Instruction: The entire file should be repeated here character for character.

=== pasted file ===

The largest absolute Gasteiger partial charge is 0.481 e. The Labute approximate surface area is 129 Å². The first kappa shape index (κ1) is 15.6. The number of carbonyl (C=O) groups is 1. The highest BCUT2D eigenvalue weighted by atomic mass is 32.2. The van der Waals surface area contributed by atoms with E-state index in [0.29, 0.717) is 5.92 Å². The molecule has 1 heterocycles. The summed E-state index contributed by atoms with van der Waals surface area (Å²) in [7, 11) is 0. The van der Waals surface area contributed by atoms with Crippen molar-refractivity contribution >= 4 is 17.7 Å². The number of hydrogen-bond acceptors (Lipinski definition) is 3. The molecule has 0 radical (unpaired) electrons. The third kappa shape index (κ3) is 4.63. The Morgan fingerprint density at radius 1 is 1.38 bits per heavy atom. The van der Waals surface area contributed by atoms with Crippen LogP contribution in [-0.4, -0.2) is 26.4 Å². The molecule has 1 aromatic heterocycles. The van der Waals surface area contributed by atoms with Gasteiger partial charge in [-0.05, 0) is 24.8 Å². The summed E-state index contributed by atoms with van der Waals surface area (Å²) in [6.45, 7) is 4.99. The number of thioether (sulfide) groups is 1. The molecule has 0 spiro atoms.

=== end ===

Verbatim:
The largest absolute Gasteiger partial charge is 0.481 e. The Labute approximate surface area is 129 Å². The first kappa shape index (κ1) is 15.6. The number of carbonyl (C=O) groups is 1. The highest BCUT2D eigenvalue weighted by atomic mass is 32.2. The van der Waals surface area contributed by atoms with E-state index in [0.29, 0.717) is 5.92 Å². The molecule has 1 heterocycles. The summed E-state index contributed by atoms with van der Waals surface area (Å²) in [7, 11) is 0. The van der Waals surface area contributed by atoms with Crippen molar-refractivity contribution >= 4 is 17.7 Å². The number of hydrogen-bond acceptors (Lipinski definition) is 3. The molecule has 0 radical (unpaired) electrons. The third kappa shape index (κ3) is 4.63. The Morgan fingerprint density at radius 1 is 1.38 bits per heavy atom. The van der Waals surface area contributed by atoms with Crippen LogP contribution in [-0.4, -0.2) is 26.4 Å². The molecule has 1 aromatic heterocycles. The van der Waals surface area contributed by atoms with Gasteiger partial charge in [-0.05, 0) is 24.8 Å². The summed E-state index contributed by atoms with van der Waals surface area (Å²) in [6.45, 7) is 4.99. The number of thioether (sulfide) groups is 1. The molecule has 0 spiro atoms.